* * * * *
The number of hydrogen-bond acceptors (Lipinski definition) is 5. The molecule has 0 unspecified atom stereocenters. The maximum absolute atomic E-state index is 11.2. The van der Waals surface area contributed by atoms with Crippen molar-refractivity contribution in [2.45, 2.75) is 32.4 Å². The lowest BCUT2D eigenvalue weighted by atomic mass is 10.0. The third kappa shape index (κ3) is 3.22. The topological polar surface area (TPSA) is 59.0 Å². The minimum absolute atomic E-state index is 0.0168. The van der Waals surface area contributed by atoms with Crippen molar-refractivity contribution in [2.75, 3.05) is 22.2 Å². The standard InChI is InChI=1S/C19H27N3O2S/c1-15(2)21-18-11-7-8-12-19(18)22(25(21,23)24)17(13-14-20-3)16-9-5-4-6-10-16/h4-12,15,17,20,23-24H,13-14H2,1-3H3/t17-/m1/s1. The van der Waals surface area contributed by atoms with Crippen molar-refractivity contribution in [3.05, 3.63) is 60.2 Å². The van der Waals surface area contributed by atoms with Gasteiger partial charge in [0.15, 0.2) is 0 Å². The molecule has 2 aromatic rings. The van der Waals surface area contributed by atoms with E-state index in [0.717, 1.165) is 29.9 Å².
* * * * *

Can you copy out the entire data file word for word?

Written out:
The number of hydrogen-bond acceptors (Lipinski definition) is 5. The molecule has 0 unspecified atom stereocenters. The maximum absolute atomic E-state index is 11.2. The van der Waals surface area contributed by atoms with Crippen molar-refractivity contribution in [2.45, 2.75) is 32.4 Å². The lowest BCUT2D eigenvalue weighted by atomic mass is 10.0. The third kappa shape index (κ3) is 3.22. The topological polar surface area (TPSA) is 59.0 Å². The minimum absolute atomic E-state index is 0.0168. The van der Waals surface area contributed by atoms with Crippen molar-refractivity contribution in [2.75, 3.05) is 22.2 Å². The standard InChI is InChI=1S/C19H27N3O2S/c1-15(2)21-18-11-7-8-12-19(18)22(25(21,23)24)17(13-14-20-3)16-9-5-4-6-10-16/h4-12,15,17,20,23-24H,13-14H2,1-3H3/t17-/m1/s1. The van der Waals surface area contributed by atoms with Crippen molar-refractivity contribution in [3.05, 3.63) is 60.2 Å². The van der Waals surface area contributed by atoms with Gasteiger partial charge in [0.15, 0.2) is 0 Å². The molecule has 2 aromatic rings. The van der Waals surface area contributed by atoms with E-state index in [0.717, 1.165) is 29.9 Å².